Every year starts with the same talk of riders “stepping up” and “going to the next level.” As it is, though, few riders really do engineer big year-over-year improvements—maybe they can for a few races, perhaps early in the season when everyone is still sorting out their bikes, or late in the year if the field has been ravaged by injuries. But steady, repeatable, gains throughout the season? Rare as a zebra changing its stripes—hence the saying.
Okay, it does happen here and there. Certainly Davi Millsaps great season a year ago qualifies. You probably won’t get any arguments that JGR Toyota Yamaha’s Justin Brayton is this season’s most improved rider, and while he’s not doing Millsaps-in-2013 damage, he’s sill averaging much better finishes, speed and consistency this year. A year ago at this point in the season, Brayton had 103 points and sat ninth in the standings. This year he’s scored 143, and sits fifth.
Brayton’s had a plan to do this all season long, repeating the mantra “Racing the guys I should be racing with” and focusing on mixing into the Villopoto/Dungey/Stewart/Roczen/Reed pack each week. For the most part, he’s done that. Following a shocking second-place finish at round two in Phoenix, where he nearly made a last-lap pass on Villopoto to steal the lead, Brayton has refused to fall back through the field. After a sub-par (based on his new standards) sixth at Anaheim 3, it looked like Brayton could be falling out of that top five pack, but he traced that finish back to some new chassis settings that didn’t work. He went back to his old stuff for San Diego and rode much better, although a first-lap crash left him in last. Still, he salvaged ninth. In Dallas and Atlanta, he bounced back into the top five.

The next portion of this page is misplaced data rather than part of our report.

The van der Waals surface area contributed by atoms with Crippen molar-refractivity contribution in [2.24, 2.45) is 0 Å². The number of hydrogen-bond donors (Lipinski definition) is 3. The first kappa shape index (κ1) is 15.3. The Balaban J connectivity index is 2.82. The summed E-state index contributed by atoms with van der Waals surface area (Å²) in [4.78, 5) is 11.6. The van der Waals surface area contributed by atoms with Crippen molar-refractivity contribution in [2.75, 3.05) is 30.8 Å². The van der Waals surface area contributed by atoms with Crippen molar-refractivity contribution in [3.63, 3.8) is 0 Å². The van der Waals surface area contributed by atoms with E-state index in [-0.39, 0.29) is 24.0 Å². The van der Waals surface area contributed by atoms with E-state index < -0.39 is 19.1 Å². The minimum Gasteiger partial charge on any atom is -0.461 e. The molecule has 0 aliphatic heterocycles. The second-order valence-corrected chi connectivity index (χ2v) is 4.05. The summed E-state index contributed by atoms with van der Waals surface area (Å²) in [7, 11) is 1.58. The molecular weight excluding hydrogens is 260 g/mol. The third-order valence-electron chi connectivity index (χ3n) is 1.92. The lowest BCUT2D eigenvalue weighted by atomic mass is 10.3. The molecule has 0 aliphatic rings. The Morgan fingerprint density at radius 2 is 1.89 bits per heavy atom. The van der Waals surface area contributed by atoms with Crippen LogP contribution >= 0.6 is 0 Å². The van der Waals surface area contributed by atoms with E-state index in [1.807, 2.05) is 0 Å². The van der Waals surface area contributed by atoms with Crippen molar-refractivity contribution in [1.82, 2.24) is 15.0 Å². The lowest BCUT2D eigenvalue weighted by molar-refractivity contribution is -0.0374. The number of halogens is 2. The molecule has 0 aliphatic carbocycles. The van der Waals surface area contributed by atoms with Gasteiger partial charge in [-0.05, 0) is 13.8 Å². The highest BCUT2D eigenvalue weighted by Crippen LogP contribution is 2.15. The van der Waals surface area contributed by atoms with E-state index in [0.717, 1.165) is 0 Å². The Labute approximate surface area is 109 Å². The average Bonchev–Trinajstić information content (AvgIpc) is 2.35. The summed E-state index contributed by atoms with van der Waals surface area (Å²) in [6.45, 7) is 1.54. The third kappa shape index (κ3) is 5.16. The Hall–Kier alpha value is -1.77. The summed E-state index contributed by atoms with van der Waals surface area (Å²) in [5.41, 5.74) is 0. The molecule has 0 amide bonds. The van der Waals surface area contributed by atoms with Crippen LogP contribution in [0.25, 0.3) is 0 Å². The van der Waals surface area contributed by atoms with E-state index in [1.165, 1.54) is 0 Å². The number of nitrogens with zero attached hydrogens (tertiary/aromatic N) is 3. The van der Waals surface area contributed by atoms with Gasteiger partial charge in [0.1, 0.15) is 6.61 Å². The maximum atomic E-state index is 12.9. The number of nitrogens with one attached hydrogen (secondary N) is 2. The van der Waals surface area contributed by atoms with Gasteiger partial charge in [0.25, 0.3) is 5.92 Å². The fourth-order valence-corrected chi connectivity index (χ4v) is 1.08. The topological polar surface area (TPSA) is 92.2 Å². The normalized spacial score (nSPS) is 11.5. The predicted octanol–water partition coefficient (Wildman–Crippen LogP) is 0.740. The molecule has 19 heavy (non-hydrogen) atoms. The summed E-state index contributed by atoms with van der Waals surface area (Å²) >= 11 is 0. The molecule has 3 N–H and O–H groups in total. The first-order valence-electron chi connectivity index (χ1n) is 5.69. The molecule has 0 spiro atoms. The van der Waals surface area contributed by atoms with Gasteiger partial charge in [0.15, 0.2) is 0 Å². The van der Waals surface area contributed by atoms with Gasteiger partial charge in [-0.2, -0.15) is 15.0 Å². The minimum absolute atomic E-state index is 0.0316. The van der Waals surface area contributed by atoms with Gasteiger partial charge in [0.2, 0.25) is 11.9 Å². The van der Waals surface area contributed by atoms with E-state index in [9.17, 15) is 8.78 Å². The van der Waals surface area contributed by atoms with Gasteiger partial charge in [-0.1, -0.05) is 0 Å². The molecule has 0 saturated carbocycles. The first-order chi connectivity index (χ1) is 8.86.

Now came some adversity in Indy, as Brayton came into the race fighting food poisoning—he traces it all back to apparently some bad salmon he had leading up to the race. He was really sick all day. He tried to eat but couldn’t, tried to at least drink a smoothie but couldn’t, and felt horrible and low on energy. It was all he could do to avoid throwing up in his helmet. Also facing a demanding track, it was not shaping up as a great night. But, he’s also determined not to let the results start sagging. So on the treacherous course, he dug deep and rode as hard as he could for as long as he could. He was pretty much done in the latter laps, but had enough left to salvage an eighth place finish.
It wasn’t top five, it wasn’t a podium, and not the career-first win he’s hoping to get. But it was a solid finish on a bad night, which makes him this week’s Unsung Hero.